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My guest for this episode is Tradd Cotter, a microbiologist and mycologist who, along with his wife Olga, owns and operates Mushroom Mountain near Greenville, South Carolina. He is also the author of the book Organic Mushroom Farming and Mycoremediation from Chelsea Green Publishing.
In this interview we sit down and talk about his book, the science of microbiology and mycology, entrepreneurship, and also touch on the power of mushrooms for remediation. This is a rather candid conversation that includes thoughts about why ideas that can change the world should be open-source and owned by the people. Why treating employees well and paying a good wage for labor matters. Why making a difference can be more important than making money.
Find out more about Tradd and his work at MushroomMountain.com and at his author page at Chelsea Green. You can also order a copy of his book directly from the publisher.
If you enjoy this conversation and want to meet Tradd he will be at the Mother Earth News Fair in Seven Springs, Pennsylvania on September 12th – 14th, 2014. While there his talks include, “Shrooming Off the Grid,” “Mycoremediation of Home and Farm Waste,” and “Medicinal Mushroom Gardens: Cultivation, garden design, and preparing extracts and tinctures.” I’ll be at this event with Photographer John and look forward to connecting with Tradd while we are there.
On The Road
As part of the ongoing journey for me and the podcast, the show is going on the road. In addition to the Mother Earth News Fair, Photographer John and I are going on the Finger Lakes Permaculture Tour on September 6th, 2014. If you are in the area you can still register to go on this self-directed tour of multiple functional and operating permaculture sites. Hosted by the Finger Lakes Permaculture Institute, we’ll be there taking plenty of pictures to share with you and report back on the first of the planned annual tours.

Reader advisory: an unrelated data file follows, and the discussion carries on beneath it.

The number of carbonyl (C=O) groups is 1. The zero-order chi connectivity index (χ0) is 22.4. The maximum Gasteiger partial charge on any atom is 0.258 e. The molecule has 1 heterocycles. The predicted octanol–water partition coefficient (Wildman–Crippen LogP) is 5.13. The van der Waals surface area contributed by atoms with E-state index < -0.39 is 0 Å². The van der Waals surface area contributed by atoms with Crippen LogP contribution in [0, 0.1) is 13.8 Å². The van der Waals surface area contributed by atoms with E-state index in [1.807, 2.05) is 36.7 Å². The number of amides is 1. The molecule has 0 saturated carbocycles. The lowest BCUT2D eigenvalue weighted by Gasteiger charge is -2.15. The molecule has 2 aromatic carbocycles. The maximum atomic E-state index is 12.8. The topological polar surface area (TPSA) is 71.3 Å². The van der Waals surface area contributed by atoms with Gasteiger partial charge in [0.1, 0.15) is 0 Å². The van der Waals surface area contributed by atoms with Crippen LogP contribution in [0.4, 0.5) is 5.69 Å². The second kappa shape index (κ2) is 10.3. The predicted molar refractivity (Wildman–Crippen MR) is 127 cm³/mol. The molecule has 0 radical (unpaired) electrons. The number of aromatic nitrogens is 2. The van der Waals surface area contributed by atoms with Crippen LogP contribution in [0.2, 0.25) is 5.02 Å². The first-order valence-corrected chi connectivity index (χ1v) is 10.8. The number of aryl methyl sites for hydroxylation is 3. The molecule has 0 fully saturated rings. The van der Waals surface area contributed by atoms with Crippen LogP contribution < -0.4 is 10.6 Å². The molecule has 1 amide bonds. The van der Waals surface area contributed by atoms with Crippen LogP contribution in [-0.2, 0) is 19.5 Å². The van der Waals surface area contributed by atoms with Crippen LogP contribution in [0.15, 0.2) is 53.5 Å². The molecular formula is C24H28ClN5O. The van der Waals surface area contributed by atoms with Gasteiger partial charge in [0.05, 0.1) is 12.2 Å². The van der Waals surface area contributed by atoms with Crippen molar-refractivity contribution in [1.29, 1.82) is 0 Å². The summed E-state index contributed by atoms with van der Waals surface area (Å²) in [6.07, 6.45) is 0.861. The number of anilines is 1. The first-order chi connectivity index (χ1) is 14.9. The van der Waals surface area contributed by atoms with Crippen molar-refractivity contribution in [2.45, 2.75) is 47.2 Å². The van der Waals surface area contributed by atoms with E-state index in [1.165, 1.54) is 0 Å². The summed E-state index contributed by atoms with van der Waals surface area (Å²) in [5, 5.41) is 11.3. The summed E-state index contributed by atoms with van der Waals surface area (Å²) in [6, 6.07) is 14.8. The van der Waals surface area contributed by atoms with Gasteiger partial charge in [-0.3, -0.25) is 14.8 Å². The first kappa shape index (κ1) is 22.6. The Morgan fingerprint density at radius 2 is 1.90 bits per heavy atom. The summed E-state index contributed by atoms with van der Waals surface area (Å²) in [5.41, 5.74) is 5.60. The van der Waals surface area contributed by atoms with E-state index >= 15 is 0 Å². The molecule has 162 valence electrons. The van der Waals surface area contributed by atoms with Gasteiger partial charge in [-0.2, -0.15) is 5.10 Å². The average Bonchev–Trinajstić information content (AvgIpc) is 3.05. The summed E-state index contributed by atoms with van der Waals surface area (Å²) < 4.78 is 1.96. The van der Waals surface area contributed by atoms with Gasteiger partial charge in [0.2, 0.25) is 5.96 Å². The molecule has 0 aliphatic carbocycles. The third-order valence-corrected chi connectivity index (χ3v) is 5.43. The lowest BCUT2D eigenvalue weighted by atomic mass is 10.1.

I’ll be going to CHABA-Con, in Bridgeton, New Jersey, on October 11th, 2014 where Lester Brown, of the Earth Policy Institute will be the keynote speaker for a day of lectures, discussions, and tours on how to transform the world we live in.
The last of the currently planned trips is to Roanoke, Virginia, from October 20th-22nd, interviewing farmers and local permaculture practitioners. I am also delivering a presentation, “Permaculture: Creating a Better World by Design” on 630PM on October 21st, 2014, at the Roanoke Natural Foods Co-Op at Grandin Village. If you’re in the area I’d love to see you there or at any of these other events.
Review: Organic Mushroom Cultivation and Mycoremediation
As you can hear in the interview, and like I’ve mentioned appreciating in other reviews, he does this work. He’s not a sage on the stage, but a guide on the side living this and encouraging others to do the same.
Of all the books I’ve encountered on mushrooms, and I’ve looked at quite a few by names you know, Tradd’s it the most functional useful book on mushroom cultivation, education, and the science of it all that I’ve encountered. Just as I recommend The One-Straw Revolution as the first book to read when starting down a Permaculture Path, Organic Mushroom Farming and Mycoremediation is the first book I point people who want to get started with learning about mushrooms.
The book is divided into four sections.
Part I: The Fundamentals of Mushroom Cultivation contains what you need to know about mushrooms and how to grow them.
Part 2: Mushrooms for Life: Innovative Applications and Projects Using Fungi covers composting with mushrooms, urban growing, off the grid growing, mushroom products, mushroom infused adult beverages, mushroom marketing, and fungi in the classroom.
Part 3: Advanced Techniques and Research gives you what you need to know to get started building your own lab, start cultures and spawn generation, store your cultures, advanced cultivation and research strategies, a research update on morel cultivation, and an introduction to mycoremediation.